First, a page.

Ukrainian Mothers Give Birth As War Rages Outside

Civilians all across Ukraine have faced the brunt of Russia's invasion from air strikes to alleged war crimes. Pregnant mothers, especially.

Ukrainian Mothers Give Birth As War Rages Outside
Nariman El-Mofty / AP

A quiet moment amid raging war as Natalya Suhotsha rocks her newborn twins — both girls. 

She's far from her home in the outskirts of Kyiv, here in this hospital in the relative safety of Lviv in western Ukraine. 

"We (managed) to get out (on the first or second day of the war) because no (Russian) soldiers were there. They just came in the sky. But after five days, my friends wanted to go home, to another place from Irpin and they 'pouf pouf' to them (shot at them) towards their cars, their babies, their homes, everywhere," she said. 

Outside the maternity ward, there are sandbags piled high. 

Inside, there are heavily pregnant women, forced to bend low to avoid water pipes. A delivery table is set up in the basement in case a baby arrives during an air raid.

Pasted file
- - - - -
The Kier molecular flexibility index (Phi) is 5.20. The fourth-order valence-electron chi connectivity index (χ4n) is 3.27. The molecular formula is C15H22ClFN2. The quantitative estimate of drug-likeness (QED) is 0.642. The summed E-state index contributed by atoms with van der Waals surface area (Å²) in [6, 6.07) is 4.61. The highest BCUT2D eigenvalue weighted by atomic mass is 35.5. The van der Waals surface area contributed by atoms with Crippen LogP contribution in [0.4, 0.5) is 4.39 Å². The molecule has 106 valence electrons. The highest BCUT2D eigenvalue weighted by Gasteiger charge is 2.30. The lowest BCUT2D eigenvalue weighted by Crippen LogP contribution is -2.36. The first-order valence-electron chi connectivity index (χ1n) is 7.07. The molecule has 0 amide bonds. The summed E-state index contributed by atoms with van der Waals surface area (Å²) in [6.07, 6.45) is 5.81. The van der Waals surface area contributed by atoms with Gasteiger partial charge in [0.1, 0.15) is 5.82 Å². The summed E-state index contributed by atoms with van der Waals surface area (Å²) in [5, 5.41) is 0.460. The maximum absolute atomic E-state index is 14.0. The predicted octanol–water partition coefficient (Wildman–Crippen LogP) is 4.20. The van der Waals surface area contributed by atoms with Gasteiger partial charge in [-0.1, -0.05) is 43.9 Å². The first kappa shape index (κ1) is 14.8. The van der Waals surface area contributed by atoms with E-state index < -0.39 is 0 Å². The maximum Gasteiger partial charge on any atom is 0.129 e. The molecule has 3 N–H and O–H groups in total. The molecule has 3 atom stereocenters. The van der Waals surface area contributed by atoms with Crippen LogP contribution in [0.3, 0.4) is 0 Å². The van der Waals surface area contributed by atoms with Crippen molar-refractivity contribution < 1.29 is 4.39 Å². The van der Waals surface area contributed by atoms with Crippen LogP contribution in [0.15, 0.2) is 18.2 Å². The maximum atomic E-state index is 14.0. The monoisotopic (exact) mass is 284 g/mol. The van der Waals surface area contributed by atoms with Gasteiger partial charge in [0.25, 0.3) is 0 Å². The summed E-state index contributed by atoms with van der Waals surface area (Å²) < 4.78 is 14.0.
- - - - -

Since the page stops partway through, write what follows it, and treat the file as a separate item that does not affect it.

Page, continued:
"Some babies are really premature because women are stressed," Lviv Municipal Maternity Hospital Natal Department Chief Lilia Myronovich said. "Especially ladies which came from other districts. It was very hard to move to our town. That's why sometimes we have complicated deliveries and cesarean section."

Ukrainian soldiers are still defending their country, even as new evidence of Russian war crimes emerge. 

There's the aftermath of what was a civilian convoy of people trying to leave Kharkiv. 

About a mile away, Ukrainians released a video, showing their forces using a Swedish-made grenade launcher to take out a state-of-the-art Russian tank. 

And on Snake Island, a strategically important rock in the Black Sea, Russians are dying 11 weeks after seizing it. 

This Russian helicopter blown up presumably as it tried to rescue Russians wounded in strikes like those. 

Russian ships are not safe either. They're targeted by Ukrainians using powerful drones. 

Military analysts say Russian forces are fractured, even in the areas they're focusing on in eastern Ukraine. 

Ukrainians are increasingly on the offensive, helped by western military equipment. The latest to arrive have more range and better accuracy.